Lack of reliable medical transport accounts for over 3.6 million cases of missed medical appointments and poor illness management, even when good health care is readily available. This case of transportation barrier is common among low-income earners in urban and suburban areas, who need reliable transportation from their homes to the healthcare centers.
Ford Motor Co. is officially launching its non-emergency medical shuttle service in partnership with Beaumont Health Network.
Called GoRide, the fleet has 15 Ford Transit Vans that cover more than 200 facilities in Southeast Michigan. This on-demand medical transportation service started as a pilot in late 2017 with five Ford Transit Vans.
The fleet of on-demand medical transportation service can accommodate the elderly, those in wheelchairs and those with other mobility challenges. It is also available for patients who do not have easy access to transportation. The on-demand medical transportation service can be pre-booked up to 30 days in advance and is in most cases, booked by the medical staff, including discharge or unit clerks.
Patients can also book GoRide directly. It is designed to streamline daily operations for medical staff. Ford says the interior space and flexible seating options are the key to GoRide’s successful implementation.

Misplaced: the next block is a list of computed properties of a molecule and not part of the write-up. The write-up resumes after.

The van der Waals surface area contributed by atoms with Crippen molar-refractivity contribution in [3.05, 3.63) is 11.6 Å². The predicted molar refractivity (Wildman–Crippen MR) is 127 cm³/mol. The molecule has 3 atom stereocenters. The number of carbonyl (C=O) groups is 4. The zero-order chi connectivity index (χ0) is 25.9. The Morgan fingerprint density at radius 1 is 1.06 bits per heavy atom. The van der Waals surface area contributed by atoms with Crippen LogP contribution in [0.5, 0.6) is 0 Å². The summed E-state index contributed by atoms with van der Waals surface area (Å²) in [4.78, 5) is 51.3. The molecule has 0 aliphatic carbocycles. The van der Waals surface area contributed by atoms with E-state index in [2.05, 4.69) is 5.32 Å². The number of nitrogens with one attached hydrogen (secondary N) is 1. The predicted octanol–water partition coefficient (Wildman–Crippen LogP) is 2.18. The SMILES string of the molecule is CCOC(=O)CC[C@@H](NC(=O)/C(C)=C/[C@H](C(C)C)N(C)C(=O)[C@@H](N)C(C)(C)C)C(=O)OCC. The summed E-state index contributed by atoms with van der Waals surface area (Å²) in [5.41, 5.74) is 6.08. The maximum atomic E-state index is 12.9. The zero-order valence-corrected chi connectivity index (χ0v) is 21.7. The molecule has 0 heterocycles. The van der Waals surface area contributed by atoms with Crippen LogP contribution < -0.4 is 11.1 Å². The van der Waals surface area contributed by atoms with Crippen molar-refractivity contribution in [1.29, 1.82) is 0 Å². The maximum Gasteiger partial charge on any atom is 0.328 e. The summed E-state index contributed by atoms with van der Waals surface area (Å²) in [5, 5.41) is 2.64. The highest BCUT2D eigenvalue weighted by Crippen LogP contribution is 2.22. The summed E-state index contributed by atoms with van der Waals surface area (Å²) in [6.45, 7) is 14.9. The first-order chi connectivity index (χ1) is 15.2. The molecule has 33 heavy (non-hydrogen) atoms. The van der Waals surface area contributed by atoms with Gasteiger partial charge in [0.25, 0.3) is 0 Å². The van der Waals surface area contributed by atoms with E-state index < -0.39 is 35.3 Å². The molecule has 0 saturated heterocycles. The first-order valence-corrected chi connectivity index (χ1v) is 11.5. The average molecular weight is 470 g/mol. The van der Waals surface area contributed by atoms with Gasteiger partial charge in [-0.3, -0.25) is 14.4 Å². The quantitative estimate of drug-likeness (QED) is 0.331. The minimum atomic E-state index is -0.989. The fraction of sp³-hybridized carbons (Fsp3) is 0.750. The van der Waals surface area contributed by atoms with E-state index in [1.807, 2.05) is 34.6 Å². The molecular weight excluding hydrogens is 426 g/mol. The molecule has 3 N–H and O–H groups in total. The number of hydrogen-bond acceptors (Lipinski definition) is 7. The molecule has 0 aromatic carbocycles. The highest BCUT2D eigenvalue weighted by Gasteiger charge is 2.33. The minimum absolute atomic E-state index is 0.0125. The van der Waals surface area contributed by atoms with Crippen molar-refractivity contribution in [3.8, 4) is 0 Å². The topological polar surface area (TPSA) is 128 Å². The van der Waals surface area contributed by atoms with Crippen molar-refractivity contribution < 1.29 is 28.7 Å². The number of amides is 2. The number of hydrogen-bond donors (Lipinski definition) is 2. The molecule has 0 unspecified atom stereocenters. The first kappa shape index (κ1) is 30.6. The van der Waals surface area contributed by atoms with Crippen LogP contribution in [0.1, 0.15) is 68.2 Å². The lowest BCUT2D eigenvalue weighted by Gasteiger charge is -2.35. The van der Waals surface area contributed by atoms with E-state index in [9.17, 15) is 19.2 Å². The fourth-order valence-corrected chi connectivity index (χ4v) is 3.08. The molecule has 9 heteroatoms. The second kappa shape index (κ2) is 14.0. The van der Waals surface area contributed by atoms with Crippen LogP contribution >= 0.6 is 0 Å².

“There’s no excuse for the fact that so many people have trouble simply making it to their medical appointments,” said Marion Harris, vice president, Ford Mobility Business Group.
The Advent of On-Demand Medical Transportation Services
In March, Uber announced Uber Health to resolve the ‘lack of reliable medical transportation’ problem in rural areas. Uber Health will transport patients who cannot either access or afford reliable ambulance rides. Similar to GoRide, Uber Health can be pre-booked 30 days in advance for subsequent appointments.
The advent of Uber in cities across the United States has reduced per capita ambulance volume by 7 percent nationwide. One possible explanation is that Uber availability has reduced the number of crashes or drunken drivers or both. The more likely explanation is that Ambulance trips are costly to patients and their insurance companies, and so people likely look for a way to avoid them.
Similarly, Lyft announced plans to cut the problem of the American health care transportation in half by 2020. Currently, it provides API access to partners like Allscripts, Ascension, and Blue Cross Blue Shield to integrate its taxi service into health platforms and health records services.
Healthcare institutions like hospitals, clinics, rehab centers, home care centers, senior care facilities, and physical therapy centers can extend the care by patterning with GoRide to get patients from their homes thereby reducing issues related to missed/delayed medical appointments.